Shekinah – The God of Glory

A Sermon for ADVENT I by the Rev’d Canon Elizabeth Kaeton

December 2, 2001 – Church of the Redeemer, Morristown, NJ

 

Please pray with me (sung): In this world there’s a whole lot of trouble baby / In this world there’s a whole lot of pain / In this world there’s a whole lot of trouble but / A whole lot of ground to gain / Why take when you could be giving / Why watch as the world goes by / It’s a hard enough life to be living / Why walk when you can fly

+ In the Name of God.  Amen

 

What can you say, what can you do, when find yourself right smack-dab in the presence of God?  How do you respond when you find yourself the recipient of a sacred message?

 

Our Presiding Bishop, Frank Tracy Griswold, describes these as ‘God-moments’?  Sometimes, these can come as gentle as an “ah-ha” moment of insight – often catching you unaware and from a most unexpected source.  While I won’t deny the subtle but effective power of these kairos moments of the in-breaking of heaven on earth, the temptation is to romanticize or spiritualize them and therefore, blunt their true power.

 

Take, for example, this story of the visitation of the Angel Gabriel to Mary (Luke 1:26-38), in what is recorded in the language of the institutional church as “The Annunciation.” I don’t think even Mary, long reported as “meek and mild” would have described this event in that kind of emotionally distant, almost clinically sterile terms. 

 

Perhaps there are no words to adequately describe such an encounter.  What can you say, what can you do, when you find yourself face-to-face with an event which will change your life?  Which has every potential to ruin your life? 

 

What can be said when you consider yourself young and fit and healthy, at the prime of your life, and suddenly find yourself listening to the results of your very routine annual physical examination and hear that you are diagnosed with a life-threatening illness?

 

What words adequately describe the intense soul-crushing pain when you hear that a long-term, committed relationship that you thought was going along okay, has long been experienced by your spouse or partner as so unsatisfactory that it is a sham and must come to an immediate end?  Indeed, you wake up one morning to find her gone?

 

When life seems to pull the rug out from under your feet and you find yourself in the midst of a plane crash, or a bank robbery or a fatal automobile accident, and you know that God is there, in the midst of your confusion, anxiety, suffering and pain, does “God-moment” really describe the situation?  Even though you know God has a message for you in the midst of this situation, could you really describe it as an ‘Annunciation’?

 

Feminist theologians have a different name for an encounter with God:  Shekinah. Author Kristin Johnson Ingram has probably given the best description of Shekinah I know, an excerpt of which was used as today’s Contemporary lesson.  Johnson explains that Shekinah (she-KI-nah or SHEK-I-nah) is a transliteration of a Hebrew word not found in the Bible but used in many of the Jewish writings to speak of God’s presence.  The term has a feminine gender and means, “that which dwells.” It is implied throughout the Bible whenever it refers to God’s nearness either in a person, object, or God’s glory. It is often used in combination with glory to speak of the presence of God’s shekinah glory. (Daughters of Sarah, Spring, 1994)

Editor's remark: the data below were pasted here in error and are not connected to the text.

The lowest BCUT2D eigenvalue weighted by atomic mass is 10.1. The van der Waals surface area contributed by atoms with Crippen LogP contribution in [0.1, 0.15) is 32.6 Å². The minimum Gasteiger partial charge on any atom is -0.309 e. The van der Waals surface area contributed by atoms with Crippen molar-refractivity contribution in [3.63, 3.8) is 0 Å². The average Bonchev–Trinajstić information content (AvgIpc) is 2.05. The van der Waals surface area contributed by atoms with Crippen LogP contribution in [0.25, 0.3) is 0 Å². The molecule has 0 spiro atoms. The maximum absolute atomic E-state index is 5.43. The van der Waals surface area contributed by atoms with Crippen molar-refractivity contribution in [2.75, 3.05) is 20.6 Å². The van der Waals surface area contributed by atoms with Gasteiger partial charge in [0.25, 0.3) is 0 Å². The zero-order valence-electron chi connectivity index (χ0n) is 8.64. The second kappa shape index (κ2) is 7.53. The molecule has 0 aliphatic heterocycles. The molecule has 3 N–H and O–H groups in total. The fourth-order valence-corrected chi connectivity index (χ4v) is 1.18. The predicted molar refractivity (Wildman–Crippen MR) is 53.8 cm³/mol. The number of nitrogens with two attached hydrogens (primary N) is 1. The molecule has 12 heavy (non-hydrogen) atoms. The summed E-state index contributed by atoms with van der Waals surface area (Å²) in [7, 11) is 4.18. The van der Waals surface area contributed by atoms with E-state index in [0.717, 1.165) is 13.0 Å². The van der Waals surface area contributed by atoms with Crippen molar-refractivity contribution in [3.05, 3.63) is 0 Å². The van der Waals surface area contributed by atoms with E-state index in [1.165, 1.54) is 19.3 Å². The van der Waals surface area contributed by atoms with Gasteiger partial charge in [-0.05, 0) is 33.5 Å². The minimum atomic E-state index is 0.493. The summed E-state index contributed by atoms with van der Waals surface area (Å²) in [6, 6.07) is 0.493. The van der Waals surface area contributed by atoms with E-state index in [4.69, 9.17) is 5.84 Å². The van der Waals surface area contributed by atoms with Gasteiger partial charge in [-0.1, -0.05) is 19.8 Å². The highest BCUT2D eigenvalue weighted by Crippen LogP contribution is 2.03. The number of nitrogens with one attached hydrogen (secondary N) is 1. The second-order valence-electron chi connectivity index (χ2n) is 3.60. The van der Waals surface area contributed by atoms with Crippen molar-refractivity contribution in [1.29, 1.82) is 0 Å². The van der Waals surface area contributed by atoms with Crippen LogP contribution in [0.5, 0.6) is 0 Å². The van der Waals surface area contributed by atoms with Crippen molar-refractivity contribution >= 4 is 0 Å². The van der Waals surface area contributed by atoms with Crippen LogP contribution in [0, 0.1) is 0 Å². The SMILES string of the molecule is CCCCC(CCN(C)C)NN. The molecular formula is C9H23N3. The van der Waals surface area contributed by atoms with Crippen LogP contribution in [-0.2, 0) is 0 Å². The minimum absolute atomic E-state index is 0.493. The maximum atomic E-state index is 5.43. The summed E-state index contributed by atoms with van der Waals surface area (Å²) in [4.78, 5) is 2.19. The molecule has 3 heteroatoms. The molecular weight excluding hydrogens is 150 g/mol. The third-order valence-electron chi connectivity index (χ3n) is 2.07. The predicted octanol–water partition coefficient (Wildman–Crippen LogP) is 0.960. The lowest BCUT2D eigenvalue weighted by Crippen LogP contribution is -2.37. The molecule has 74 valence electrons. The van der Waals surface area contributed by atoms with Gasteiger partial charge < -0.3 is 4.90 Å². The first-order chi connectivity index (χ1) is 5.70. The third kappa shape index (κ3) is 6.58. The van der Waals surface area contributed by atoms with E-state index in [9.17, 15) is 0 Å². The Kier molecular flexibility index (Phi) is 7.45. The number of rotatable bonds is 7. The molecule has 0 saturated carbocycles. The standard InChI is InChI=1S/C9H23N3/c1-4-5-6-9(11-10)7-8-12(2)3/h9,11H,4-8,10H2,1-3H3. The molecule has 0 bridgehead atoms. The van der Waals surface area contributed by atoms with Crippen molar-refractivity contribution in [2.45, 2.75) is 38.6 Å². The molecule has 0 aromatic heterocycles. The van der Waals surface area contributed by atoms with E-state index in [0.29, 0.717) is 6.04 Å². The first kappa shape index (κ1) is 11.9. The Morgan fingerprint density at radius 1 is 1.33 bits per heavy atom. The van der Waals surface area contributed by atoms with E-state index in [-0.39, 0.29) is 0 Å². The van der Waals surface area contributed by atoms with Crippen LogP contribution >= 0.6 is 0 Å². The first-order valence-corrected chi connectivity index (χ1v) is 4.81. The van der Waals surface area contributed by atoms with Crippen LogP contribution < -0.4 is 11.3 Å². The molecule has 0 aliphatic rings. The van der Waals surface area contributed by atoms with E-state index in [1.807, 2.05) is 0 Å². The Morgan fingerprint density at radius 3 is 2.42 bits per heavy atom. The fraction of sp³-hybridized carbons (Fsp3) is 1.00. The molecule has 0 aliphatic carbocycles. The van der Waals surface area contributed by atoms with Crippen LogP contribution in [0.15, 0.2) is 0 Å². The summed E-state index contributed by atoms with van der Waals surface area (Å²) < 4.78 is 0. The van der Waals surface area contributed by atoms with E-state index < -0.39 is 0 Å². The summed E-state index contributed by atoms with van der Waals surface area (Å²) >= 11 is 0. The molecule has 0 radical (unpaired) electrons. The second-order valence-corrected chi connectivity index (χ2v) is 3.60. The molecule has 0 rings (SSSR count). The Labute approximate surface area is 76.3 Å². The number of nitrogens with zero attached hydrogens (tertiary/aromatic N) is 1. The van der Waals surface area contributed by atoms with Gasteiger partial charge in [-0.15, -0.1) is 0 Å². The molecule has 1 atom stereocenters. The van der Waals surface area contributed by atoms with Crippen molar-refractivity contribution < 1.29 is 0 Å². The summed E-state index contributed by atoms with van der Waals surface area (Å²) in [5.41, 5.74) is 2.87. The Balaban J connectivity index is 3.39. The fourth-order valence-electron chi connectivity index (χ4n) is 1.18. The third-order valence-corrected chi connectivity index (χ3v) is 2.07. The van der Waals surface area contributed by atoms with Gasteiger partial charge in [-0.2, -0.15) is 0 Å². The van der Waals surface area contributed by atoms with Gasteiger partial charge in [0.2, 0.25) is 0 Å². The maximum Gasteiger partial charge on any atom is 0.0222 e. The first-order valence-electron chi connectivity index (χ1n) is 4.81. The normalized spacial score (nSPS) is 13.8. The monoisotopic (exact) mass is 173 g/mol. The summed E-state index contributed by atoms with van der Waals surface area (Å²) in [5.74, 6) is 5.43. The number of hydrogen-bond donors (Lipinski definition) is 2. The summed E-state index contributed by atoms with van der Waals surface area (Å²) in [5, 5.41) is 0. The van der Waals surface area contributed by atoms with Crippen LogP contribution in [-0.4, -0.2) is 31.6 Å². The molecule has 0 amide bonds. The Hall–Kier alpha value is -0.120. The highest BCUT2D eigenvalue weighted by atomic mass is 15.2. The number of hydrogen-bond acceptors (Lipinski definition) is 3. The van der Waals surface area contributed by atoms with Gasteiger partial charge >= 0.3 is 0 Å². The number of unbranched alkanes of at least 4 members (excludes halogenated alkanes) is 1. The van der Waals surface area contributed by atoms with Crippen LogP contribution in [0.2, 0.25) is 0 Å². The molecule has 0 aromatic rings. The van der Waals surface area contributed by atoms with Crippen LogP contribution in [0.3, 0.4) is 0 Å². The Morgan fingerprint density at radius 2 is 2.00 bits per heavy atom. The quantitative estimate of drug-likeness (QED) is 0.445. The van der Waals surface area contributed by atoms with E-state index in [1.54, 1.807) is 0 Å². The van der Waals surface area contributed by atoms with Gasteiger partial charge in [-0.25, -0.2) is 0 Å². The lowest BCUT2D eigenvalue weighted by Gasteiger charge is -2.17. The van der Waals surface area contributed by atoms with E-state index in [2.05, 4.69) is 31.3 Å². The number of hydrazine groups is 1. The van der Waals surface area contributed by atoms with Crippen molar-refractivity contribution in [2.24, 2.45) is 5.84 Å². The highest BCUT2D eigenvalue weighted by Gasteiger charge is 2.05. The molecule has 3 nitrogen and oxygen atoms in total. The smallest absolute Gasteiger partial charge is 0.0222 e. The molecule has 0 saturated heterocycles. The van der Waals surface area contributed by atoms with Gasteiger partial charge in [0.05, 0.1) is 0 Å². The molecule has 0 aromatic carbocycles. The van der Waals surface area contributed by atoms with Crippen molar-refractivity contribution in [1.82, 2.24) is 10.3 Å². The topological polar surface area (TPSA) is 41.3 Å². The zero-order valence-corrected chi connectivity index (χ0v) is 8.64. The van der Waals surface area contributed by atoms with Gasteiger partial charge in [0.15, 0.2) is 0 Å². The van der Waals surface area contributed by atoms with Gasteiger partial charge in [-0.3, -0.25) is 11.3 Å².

Johnson says, “I sometimes prayed to her, calling her Lady and Sister; I waited for her beside quiet pools and in the fern light depths of the woods. I listened for her in the voices of flutes and harps, sought a vision of her in moments of peace.”

 

Who among us has not taken refuge in the quiet stillness of monasteries and convents to wait patiently for the Lord?  How many of us have taken this very passage of scripture to our retreats, or used this passage as the centerpiece of our Advent meditations?  We imagine Mary, meek and mild, walking in the garden of her parent’s comfortable, middle class home in Nazareth, in the very cosmopolitan, multicultural region of Galilee. 

 

Who has not listened to a guided imagery of this encounter with the Angel Gabriel who brought Mary a message from God which was about to ruin her life:  a young woman, not yet married but engaged to an older man, a virgin to the experience of sexual intercourse, is told that she is pregnant. “Fear not!” says Gabriel to Mary, who says, “Behold! I am the handmaid of the Lord.”

 

Oh, come on!  I don’t think so! When you have had an encounter with the glory of God, the appropriate in-the-moment answer sounds a bit more pedestrian (and perhaps even vulgar) than the soaring poetry of the Magnificat. I don’t think I have to spell that out any more specifically for THIS crowd.

 

Maybe later.  Much later.  After the shock and the disbelief.  After the tears and the wailing.  After the confusion and disillusion and frustration.  And, often, long after the therapy bills have been paid.  Then, comes the acceptance.  Then, perhaps comes the insight about the lessons learned.  And maybe, even some gratitude.

 

We may never know the why’s and the where fore’s – not in this life anyway – but we may begin to understand the ‘what’s’ and the ‘so-what’s’ and the REAL price that has been paid.  Then, perhaps you can sing a song like the Magnificat. Or, the song by Mary Chapin Carpenter, which I consider a modern-day Magnificat: 

 

In this world there’s a whole lot of sorrow / In this world there’s a whole lot of shame / In this world there’s a whole lot of sorrow/ An a whole lot of ground to gain / Why spend your whole life wishing / Wanting and wondering why / It’s a long enough life to be living / Why walk when you can fly

 

It is a good thing we do, this very human exercise of marking and naming and hallowing time.  Today is the first day of the Season of Advent.  For a time, we will begin to engage in the process of trying to prepare ourselves for the Coming of God in our lives.